If you didn’t already spend Fourth of July weekend watching the Twilight Zone marathon, then you may be psyched to learn you can now watch the complete Twilight Zone on streaming Netflix.  And for the first time you can also watch on demand all the episodes ofStar Trek: The Original Series, Star Trek: The Next Generation, Star Trek: Voyager, and Star Trek Enterprise anytime you want, all streamed to your TV with a basic Netflix subscription.  

Star Trek: Deep Space Nine will not be available for Netflix streaming until October and the Star Trek movies and Animated Series are not yet available for streaming video and have no projected streaming date.

Need some suggestions to get started on the Twilight Zone?  These are some favorites that you might have skipped over (I have skipped some of the obvious ones that get repeated play).

1. The Thirty-Fathom Grave – a sunk submarine

2. The Hunt – old man and his dog on their last hunt 

3. Little Girl Lost – striking parallels to last year’s Doctor Who plotline

4. Nothing in the Dark – Robert Redford lies wounded outside an old woman’s apartment

5.  Time Enough at Last – Burgess Meredith likes to read

6. I Shot an Arrow into the Air – stranded astronauts

7. Twenty-Two – a little Final Destination story

8. The Little People – astronaut goes a little crazy

9.  Third from the Sun – two families escape during a nuclear war

10. Will the Real Martian Please Stand Up? – a truck stop, and an extra guest

… and here are my top five recommendations for Star Trek: The Original Series:

1.  Balance of Terror

2.  City at the Edge of Forever

3.  A Piece of the Action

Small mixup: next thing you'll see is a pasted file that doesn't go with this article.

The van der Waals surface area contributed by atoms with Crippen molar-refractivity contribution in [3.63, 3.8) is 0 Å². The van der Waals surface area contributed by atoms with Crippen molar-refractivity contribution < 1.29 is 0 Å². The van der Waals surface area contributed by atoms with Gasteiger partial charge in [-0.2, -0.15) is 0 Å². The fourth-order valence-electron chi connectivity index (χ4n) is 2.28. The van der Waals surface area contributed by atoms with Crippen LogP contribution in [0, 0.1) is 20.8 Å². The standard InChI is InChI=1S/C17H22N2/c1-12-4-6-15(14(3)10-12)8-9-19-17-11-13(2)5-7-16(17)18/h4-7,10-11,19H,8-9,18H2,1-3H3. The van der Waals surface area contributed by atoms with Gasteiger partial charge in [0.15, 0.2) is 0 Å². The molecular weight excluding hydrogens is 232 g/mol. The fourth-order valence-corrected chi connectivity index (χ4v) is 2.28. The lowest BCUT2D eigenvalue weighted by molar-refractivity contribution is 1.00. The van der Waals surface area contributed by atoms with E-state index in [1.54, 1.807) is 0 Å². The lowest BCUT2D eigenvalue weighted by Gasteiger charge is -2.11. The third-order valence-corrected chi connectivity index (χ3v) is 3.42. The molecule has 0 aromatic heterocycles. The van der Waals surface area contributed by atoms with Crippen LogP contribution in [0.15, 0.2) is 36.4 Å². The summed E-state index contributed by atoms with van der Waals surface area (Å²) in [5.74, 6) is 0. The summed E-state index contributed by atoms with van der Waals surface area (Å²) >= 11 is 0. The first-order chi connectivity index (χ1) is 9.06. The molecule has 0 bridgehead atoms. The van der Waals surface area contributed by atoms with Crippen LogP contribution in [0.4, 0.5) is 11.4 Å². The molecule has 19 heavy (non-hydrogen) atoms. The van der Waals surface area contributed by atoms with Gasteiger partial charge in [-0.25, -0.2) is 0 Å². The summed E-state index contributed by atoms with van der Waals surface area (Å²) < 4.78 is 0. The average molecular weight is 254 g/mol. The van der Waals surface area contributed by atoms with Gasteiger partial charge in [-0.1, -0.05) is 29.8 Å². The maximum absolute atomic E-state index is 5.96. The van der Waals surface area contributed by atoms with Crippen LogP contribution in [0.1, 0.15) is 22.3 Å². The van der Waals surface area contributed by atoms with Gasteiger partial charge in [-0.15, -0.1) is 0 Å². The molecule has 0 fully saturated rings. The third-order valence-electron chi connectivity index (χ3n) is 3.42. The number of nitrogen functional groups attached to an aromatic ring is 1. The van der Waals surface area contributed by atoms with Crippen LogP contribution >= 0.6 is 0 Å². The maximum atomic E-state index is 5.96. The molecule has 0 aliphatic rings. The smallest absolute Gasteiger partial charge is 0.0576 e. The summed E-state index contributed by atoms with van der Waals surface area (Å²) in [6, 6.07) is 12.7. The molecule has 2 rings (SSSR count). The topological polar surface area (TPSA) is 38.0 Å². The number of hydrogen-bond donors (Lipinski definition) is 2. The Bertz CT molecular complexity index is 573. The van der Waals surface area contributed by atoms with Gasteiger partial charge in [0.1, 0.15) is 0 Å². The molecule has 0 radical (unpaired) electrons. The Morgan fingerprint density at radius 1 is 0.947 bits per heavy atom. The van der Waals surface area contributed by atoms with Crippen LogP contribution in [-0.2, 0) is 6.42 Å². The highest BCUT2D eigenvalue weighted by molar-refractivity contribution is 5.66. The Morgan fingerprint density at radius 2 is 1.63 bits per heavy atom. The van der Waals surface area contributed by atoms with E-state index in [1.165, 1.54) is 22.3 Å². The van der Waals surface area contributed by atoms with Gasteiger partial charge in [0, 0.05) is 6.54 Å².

4.  The Trouble with Tribbles

5.  Space Seed 

… and here are ten of my favorite (and some of the best) episodes of Star Trek: The Next Generation:

1.  Yesterday’s Enterprise

2.  Darmok

3.  Best of Both Worlds, Parts 1 and 2

4.  The Most Toys

5.  Who Watches the Watchers?

6.  First Contact

7.  The Perfect Mate

8.  Parallels

9.  Remember Me

10.  Future Imperfect

… and here are ten of my favorite (and some of the best) episodes of Star Trek: Voyager:

1.  Eye of the Needle 

2.  Heroes and Demons

3.  Year of Hell, Parts 1 and 2

4.  Macrocosm

5.  Gravity

6.  Shattered

7.  Blink of an Eye

8.  Timeless

9.  Tinker, Tailor, Doctor, Spy

10.  Relativity

… and here are ten of my favorite (and some of the best) episodes of Star Trek Enterprise:

1.  In a Mirror Darkly, Parts 1 and 2

2.  Acquisition

3.  Judgment

4.  Civilization

5.  Vox Sola

6.  Carpenter Street

7.  These are the Voyages…

8.  A Night in Sickbay

9.  Dead Stop

10.  Affliction

Enjoy!

C.J. Bunce

Editor

borg.com

Cross-promotional marketing is nothing new, whether it’s a tie-in of Coca-Cola and Sony, Pepsi and Michael Jackson’s tour, or a national baseball team and the city’s grocery store chain, we are bombarded everywhere we go with not only that special product we didn’t know we needed, but also that seemingly unrelated product that some marketing whiz decided we also need.

Back in the late 1970s and 1980s it seemed like there was a constant battle for the best tie-in promotion between McDonald’s and Burger King.  For a while, the Star Wars franchise was tied into Burger King, introducing a giant size sticker folder, numerous trading cards (you’d need to cut out yourself), and probably the best drinking glasses anyone ever stamped a movie image on, for Star Wars, The Empire Strikes Back, and Return of the Jedi

And they were made from actual glass no less.  They even brought the glass concept back in 2009 with the new Star Trek movie.

E.T. the Extraterrestrial (which also had glasses as giveaways at Pizza Hut) made waves by altering its own original story and tying Reese’s Pieces into the actual storyline instead of M&Ms.  At the opening night of the movie I remember everyone was given a free pack, totally taking you along with Elliot on his garage encounter with our new alien friend.  I don’t recall hearing of Reese’s Pieces before E.T.  The M&M guys blew an opportunity there no doubt.